• Speed limits were emphasised – 40 kmph on all roads being the maximum. Any bad or fast driving needs to be reported and Jaco will follow up.
• On the ‘public” road in Erf 1, there is to be no running at any time; no biking; and walking only in the day time. This rule is needed for the safety of all concerned. If possible Management will alert each unit if there is a dangerous animal in the erf.
• No animals of any kind are to be fed; and all visitors must be made aware that food left lying around leads to problems. This is particularly true of monkeys and baboons and it is imperative that this rule is implemented. There will be serious measures and fines if this is not obeyed. At both meetings it was highlighted that builders are a part of the problem, leaving food scraps on their site. Once the primates are aware that food is there they become impossible to eradicate. The roaming security guards can play a role in harassing the animals to upset any roosting habits and to drive them off the property. Jaco highlighted that if Mjejane was the territory of a troop it was not likely that the group would leave, as the nearby home ranges were already occupied by other troops.
• Fires are always a major hazard and absolute vigilance is needed by all visitors never to leave untended boma or braai fires, at any time; but particularly when going to bed. It was agreed that a suitable fire cover would be designed and a manufacturer found. A fire cover would become compulsory to cover fires if no one was present. Fires must be covered while visitors are eating if there is no one at the fire. Metal covers for the fire 0833 104722 Johan Prinsloo
• When there are problems on the roads like fallen trees, unhappy elephants etc., rangers and drivers must pass on this info to Jaco immediately. At times it is in the interests of the environment to move the obstacle – e.g. when the soils or slopes are sensitive; however at other times it is better to leave the tree to decay, while a new kink in the road creates added interest on future drives. This applies to category D roads only.
It was suggested that the primary rules be written in short on an A4 sheet, and this should be laminated and distributed to each lodge. A copy should be on each vehicle too. It is the responsibility of the driver, as well as the welcoming home manager/owner, to ensure that all visitors are aware of the stringency of the rules and the need to obey them.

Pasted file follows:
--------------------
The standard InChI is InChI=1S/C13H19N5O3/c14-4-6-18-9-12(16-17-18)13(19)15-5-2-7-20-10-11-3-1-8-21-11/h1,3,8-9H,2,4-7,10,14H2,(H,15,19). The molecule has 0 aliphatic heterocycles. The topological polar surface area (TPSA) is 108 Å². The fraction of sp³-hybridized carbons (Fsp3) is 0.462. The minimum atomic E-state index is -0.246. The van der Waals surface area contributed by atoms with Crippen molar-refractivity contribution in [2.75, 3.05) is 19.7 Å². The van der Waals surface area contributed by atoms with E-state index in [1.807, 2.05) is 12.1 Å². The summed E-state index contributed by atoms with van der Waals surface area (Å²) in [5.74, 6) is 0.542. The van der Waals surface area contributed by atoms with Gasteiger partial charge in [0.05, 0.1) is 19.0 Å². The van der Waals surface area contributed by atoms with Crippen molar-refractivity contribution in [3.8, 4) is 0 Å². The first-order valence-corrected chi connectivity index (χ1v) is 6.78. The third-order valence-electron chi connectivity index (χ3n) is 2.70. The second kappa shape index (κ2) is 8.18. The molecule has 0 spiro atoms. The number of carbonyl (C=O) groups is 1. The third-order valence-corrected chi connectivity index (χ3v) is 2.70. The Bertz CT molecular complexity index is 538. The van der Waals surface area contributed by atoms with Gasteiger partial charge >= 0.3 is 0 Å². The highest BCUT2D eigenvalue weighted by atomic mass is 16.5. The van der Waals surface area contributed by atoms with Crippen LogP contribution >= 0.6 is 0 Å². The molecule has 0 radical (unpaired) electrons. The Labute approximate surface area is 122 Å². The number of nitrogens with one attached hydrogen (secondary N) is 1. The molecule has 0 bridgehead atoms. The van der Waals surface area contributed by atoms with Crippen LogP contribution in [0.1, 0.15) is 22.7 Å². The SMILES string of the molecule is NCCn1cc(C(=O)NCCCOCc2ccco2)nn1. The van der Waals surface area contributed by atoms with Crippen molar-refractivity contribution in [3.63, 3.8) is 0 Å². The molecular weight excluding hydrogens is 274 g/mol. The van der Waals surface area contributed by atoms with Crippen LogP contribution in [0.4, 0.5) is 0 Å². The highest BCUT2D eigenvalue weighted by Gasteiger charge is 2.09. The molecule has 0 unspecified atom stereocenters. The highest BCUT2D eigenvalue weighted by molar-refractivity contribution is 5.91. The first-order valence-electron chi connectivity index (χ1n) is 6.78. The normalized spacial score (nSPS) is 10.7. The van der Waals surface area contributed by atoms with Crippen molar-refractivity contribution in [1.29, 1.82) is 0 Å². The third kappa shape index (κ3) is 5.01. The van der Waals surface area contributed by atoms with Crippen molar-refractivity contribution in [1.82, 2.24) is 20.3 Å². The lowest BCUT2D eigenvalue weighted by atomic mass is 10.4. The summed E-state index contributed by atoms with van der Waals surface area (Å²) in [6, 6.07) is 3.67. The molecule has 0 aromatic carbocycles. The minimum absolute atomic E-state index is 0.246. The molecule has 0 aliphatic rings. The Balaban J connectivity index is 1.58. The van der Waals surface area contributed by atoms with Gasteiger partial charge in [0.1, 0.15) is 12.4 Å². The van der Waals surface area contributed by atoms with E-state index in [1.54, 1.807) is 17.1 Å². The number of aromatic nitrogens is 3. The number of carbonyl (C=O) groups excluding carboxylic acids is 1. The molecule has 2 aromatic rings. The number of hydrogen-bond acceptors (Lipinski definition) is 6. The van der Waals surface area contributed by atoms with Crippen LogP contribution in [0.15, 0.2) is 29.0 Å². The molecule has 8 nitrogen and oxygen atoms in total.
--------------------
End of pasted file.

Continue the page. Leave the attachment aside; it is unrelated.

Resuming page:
These rules would be loaded on Web pages – e.g. Mjejane, the Lodge and Winchester. Syndicated lodges should load them on to their websites as well.
Brian highlighted that in the future there could be a need for a reception station to be outside the reserve where people booked in more formally than now. This could incorporate a procedure for them to sign that they abide by the rules. Perhaps at a later time, time-share units could have to leave their vehicles outside the reserve and there could be a shuttle to and from the gate to reduce the amount of traffic on the roads.
Jaco and Martin are to think about all the ideas and come with suggestions at the next meeting. This idea was an extension of a longer discussion at the previous meeting where it was highlighted that as the number of houses increased, there would be more vehicles on the roads and more visitors; and that consequently the rules that were in place now, would need to be reviewed to ensure that the Mjejane development remained at the high level, environmentally sound, Kruger standards development that it is now.
Attendance at meetings
Peter suggested that we invite Don English and Ralf Kalwa to these meetings to help with the dissemination of information and the building of relationships between the various players. Martin agreed it was a good idea and said Ralf was often available but Don English was very hard to pin down as his work schedule was erratic and driven by urgent issues on the ground. He would invite them to the next meeting.
Peter reported an unscheduled, very casual visit by Municipality personnel to stand 16. This raised questions around security at the gate and the problems of increasing traffic were discussed. It was agreed that everyone would consider the issues of how the gate is managed, how many staff are needed with what equipment, how they contact the lodge; how the lodge responds and that this would be an ongoing matter for scrutiny.
Environmental Management Plan
Peter thanked Martin for circularising the EMP and commented how important it was for everyone to have a copy.